UNICEF: What tips would you give parents who are building a structure for younger children?
I think we have to recognise that younger kids actually do sit in class for periods of the day and tolerate the interruptions of a lot of kids around them, and they won’t have to tolerate those when they’re at home. I don’t think we should underestimate their ability to work in a focused way from home.
That said, every family knows their child best and it may be ideal, depending on who is supervising them, to structure their day so that all of those things that need to get done get done before anything else happens: All of their schoolwork, all of their chores, all of their have-to-do activities versus get-to-do activities. For some families, doing that at the start of the day will work best for kids.
I also want to add something that some people may be reluctant to voice: We’re stuck with this, so to the degree you can enjoy it — you should. If this means you’re making pancakes as a family for breakfast and that is something that was never a possibility on a normal school day and that’s something that makes everybody happy, enjoy that.
“We should remember that they are the
passengers in this and we are driving the car.”
Handling anxiety and negative feelings
UNICEF: How important is a parent’s own behaviour in a time of crisis?
Dr. Damour: Parents, of course, are anxious too and our kids know us better than we know ourselves. They will take emotional cues from us. I would ask parents to do what they can to manage their anxiety on their own time – to not overshare their fears with their children. That may mean containing emotions, which may be hard for parents at times especially if they’re feeling those emotions pretty intensely. I would want for parents to find an outlet for their anxiety that’s not their children. We should remember that they are the passengers in this and we are driving the car. And so even if we’re feeling anxious, which of course we will be, we can’t let that get in the way of them feeling like safe passengers in our car.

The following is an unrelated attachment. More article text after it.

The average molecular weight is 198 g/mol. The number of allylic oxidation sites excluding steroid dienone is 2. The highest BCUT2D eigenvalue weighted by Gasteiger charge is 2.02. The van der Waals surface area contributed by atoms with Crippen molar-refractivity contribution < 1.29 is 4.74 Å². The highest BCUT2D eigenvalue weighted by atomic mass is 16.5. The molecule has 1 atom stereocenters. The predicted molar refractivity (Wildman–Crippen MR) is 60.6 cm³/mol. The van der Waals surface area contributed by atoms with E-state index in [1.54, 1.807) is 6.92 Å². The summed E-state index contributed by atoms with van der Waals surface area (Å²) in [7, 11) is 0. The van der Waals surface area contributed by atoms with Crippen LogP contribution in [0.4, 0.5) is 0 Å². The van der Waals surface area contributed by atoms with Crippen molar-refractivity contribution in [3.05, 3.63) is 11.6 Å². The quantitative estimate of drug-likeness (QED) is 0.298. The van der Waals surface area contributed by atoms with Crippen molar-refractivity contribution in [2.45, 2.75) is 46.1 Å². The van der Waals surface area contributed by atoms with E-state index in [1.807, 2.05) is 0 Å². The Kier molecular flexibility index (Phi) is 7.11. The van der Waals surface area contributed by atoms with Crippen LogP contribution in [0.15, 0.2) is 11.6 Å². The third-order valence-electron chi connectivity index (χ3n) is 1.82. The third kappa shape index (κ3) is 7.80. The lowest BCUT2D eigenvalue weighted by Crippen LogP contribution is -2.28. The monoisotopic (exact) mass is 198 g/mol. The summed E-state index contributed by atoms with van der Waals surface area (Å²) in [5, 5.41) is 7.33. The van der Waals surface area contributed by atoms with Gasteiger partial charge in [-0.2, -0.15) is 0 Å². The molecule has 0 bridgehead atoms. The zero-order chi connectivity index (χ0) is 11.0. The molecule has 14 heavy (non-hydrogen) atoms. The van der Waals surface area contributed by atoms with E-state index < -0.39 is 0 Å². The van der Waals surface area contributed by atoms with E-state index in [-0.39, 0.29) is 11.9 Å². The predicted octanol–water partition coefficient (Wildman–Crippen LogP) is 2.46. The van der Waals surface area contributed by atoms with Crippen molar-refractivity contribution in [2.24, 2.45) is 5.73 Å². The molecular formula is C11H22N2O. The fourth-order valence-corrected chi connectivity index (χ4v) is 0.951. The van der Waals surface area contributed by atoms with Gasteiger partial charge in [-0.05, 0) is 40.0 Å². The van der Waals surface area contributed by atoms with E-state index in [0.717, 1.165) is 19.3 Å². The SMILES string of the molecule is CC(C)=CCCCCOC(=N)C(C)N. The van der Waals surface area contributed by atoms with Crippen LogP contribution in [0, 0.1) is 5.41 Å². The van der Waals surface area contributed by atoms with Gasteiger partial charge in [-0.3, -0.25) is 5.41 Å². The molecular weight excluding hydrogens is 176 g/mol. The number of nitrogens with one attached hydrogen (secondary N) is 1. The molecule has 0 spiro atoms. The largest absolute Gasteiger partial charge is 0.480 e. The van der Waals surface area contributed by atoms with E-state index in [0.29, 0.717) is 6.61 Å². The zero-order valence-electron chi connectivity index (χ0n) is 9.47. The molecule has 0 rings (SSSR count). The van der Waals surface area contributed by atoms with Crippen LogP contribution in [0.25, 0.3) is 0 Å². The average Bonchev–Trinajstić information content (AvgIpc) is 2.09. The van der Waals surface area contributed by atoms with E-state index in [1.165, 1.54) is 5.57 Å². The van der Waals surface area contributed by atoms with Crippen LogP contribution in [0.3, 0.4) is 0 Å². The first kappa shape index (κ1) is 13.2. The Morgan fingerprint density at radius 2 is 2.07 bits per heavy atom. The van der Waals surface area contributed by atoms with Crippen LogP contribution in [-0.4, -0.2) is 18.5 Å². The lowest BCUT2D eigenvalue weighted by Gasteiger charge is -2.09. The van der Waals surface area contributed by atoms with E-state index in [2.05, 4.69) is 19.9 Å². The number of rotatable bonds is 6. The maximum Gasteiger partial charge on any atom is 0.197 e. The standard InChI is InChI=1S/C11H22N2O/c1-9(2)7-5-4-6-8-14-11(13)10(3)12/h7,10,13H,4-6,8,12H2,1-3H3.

UNICEF: Should parents ask their children how they’re feeling on a regular basis or does that bring up more feelings of anxiety?
Dr. Damour: I think it depends on the kid. Some kids really keep to themselves and so it may be valuable for a parent to say, “How are you doing?” or “What are you hearing?” Other kids are going to be talking and talking and talking about it. The way we want to approach these things is to find a good balance between expression and containment. You want some expression and feeling, especially at a time when we should expect kids to have some pretty intense feelings, but you also want those emotions to feel contained. So if your kid is high on expression, you’re going to work on containment, if your kid is high on containment you’re going to help them with a little bit of expression.